Scotland holiday: Isle of Skye

Last updated 9th June 2017

Why go?

Unless you’re one of the very few people who live on the west coast of the Scottish Highlands, it’s going to take you a long time to get to the Isle of Skye, but its sheer remoteness is at the heart of its appeal.

When you cross over the Skye Bridge from the Scottish mainland, you immediately find yourself in a place that feels as remote from the rest of the UK as Spitsbergen, Norway. Mountain peaks, narrow roads through glens of heather and mirror-like lochs are everywhere. It’s a bleak beauty, but it’s also breathtaking.

The island is for older, hardier children. Little ones won’t fare well in the extreme weather conditions this far north, and they’re unlikely to want to go out walking for long.


Walking, of course, is what people come here for. The seafront town of Portree, with its boat-filled harbour and pastel-coloured cottages, makes a great start and end point for several spectacular (and relatively easy) jaunts on the northern coast of Skye.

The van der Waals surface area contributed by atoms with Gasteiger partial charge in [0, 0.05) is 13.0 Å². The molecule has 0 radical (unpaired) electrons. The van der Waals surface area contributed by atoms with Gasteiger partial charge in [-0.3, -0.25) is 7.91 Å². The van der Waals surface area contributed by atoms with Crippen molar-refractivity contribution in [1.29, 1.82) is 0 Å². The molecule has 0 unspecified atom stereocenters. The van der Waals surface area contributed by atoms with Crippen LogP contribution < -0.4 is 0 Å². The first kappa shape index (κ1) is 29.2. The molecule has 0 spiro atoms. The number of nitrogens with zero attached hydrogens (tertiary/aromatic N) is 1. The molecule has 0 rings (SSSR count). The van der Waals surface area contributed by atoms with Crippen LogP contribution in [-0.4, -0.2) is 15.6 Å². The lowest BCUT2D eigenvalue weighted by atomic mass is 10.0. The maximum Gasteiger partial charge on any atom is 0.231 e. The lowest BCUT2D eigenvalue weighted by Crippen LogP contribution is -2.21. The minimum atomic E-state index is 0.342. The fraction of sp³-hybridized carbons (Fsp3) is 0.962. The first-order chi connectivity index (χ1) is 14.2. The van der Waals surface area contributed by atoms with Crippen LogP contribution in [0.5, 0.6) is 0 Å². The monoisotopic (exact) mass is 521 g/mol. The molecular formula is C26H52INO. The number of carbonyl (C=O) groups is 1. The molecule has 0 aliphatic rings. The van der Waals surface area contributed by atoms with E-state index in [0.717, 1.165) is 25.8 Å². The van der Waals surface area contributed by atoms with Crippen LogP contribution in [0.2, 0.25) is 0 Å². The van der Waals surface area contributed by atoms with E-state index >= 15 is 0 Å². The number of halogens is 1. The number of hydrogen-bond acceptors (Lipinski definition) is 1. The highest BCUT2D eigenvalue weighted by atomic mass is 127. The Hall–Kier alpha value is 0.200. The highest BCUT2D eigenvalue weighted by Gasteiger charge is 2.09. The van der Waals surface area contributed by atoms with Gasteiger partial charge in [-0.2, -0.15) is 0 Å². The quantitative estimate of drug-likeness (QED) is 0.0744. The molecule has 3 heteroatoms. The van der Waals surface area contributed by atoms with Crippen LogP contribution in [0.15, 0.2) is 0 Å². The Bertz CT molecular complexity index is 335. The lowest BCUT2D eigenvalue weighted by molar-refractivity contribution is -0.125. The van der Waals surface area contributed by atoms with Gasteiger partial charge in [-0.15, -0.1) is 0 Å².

A stroll around Loch Dunvegan, during which you’re likely to encounter seals, dolphins, sea eagles and even otters, will ensure your children will be passionate about the outdoors for life.

The lowdown

How to get there: easyJet flies from London Gatwick to Inverness; from £47 return.

Travel time: If you drive up from Edinburgh or Glasgow, it’ll take you most of the day. If you’re flying to Inverness, the island is a further two-hour drive away.

Where to stay: The Three Chimneys (01470 511258) in Colbost, on the shores of Loch Dunvegan, is owned and run by acclaimed proprietors Shirley and Eddie Spear. It occupies a series of converted crofters’ cottages and has won countless awards for its restaurant’s fresh-out-of-the-water approach to seafood. Family rooms from £295 per night, including breakfast.